A “Markman” hearing refers to the hearing held by a district court to determine the meaning and scope of the claims at issue in a patent litigation. As every patent litigator will tell you, the outcome of the Markman hearing often, if not, usually determines the outcome of the case. Cases are won or lost based on how the court construes key claim terms. Now, former Chief Judge Crabb of the Western District of Wisconsin has instituted a fundamental change in how and when a court will construe a patent claim’s terms. Indeed, she has done away with stand alone Markman hearings and will construe terms as part of summary judgment motion practice. If this practice is followed by other courts, it will result in a sea change in the patent litigation process.
The court in Dashwire v Synchronoss for “reasons that are irrelevant to this order and not subject to input from counsel” changed the procedures for construing claims and deciding summary judgment motions in patent lawsuits. If this change is followed by other district courts it could have a major impact on patent litigation. In particular, Judge Crabb will now construe terms as part of summary judgment motions practice. The court will not hold a stand-alone claims construction hearing and will not issue an order construing claims. Instead, if any party wants the court to construe a claim, it must make that request and offer its proposed construction as part of its motion for summary judgment. In order to accommodate this procedure, the court moved its long-standing summary judgment motion one month forward, so that it will fall about seven months before trial. The Order also provided that the court will decide whether to schedule oral argument in a particular case, and each party must include in its summary judgment pleadings which topics it is requesting for oral argument. The Order also provided guidelines on how long and what topics could be presented during oral argument.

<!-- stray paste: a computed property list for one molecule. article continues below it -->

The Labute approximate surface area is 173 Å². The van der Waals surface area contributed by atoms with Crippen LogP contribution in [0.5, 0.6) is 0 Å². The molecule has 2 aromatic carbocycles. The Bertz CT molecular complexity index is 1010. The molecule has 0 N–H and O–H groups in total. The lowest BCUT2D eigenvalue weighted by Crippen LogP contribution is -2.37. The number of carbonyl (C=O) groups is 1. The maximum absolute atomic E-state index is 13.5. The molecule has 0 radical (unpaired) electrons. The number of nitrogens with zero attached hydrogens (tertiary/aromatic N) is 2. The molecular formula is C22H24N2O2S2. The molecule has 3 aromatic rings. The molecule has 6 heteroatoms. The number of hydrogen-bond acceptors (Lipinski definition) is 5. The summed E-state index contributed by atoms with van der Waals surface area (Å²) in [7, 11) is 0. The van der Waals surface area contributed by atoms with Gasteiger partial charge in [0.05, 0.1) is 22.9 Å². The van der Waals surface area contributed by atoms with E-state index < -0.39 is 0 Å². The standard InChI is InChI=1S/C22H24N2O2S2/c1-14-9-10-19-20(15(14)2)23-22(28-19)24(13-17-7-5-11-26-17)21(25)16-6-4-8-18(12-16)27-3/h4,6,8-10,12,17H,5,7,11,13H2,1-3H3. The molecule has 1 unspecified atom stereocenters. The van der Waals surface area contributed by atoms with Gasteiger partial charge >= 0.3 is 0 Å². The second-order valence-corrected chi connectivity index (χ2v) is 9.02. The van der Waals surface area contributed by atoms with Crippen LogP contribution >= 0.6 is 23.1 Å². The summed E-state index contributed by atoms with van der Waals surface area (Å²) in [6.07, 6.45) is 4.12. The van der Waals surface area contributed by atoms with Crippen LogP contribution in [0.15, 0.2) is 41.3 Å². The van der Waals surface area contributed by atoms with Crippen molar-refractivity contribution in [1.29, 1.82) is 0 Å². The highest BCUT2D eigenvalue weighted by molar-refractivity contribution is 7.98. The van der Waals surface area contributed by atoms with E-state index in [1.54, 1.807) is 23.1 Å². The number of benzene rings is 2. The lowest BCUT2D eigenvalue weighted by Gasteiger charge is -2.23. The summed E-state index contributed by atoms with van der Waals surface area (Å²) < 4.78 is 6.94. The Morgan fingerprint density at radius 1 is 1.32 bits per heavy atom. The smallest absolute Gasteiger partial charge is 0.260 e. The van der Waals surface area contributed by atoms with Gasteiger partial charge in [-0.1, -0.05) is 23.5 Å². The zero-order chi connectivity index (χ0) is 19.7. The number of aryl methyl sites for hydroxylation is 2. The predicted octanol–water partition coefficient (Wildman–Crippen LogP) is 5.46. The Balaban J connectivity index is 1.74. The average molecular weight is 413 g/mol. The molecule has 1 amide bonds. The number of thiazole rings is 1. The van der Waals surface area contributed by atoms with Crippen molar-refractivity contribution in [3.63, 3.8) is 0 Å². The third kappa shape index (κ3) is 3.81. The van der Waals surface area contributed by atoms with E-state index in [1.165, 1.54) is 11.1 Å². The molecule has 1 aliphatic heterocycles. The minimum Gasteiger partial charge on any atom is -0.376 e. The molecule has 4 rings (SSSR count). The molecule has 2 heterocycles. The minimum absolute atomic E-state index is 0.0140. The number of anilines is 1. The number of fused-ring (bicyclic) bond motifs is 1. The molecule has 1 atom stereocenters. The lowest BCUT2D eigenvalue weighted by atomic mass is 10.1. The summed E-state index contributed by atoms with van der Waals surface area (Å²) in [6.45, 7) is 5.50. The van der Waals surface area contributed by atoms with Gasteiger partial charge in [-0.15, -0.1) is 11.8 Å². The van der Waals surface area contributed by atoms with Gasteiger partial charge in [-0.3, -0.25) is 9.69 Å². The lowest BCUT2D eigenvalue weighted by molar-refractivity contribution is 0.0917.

Please let me know on what you think about J. Crabb’s decision to make claim construction part of summary judgment motions.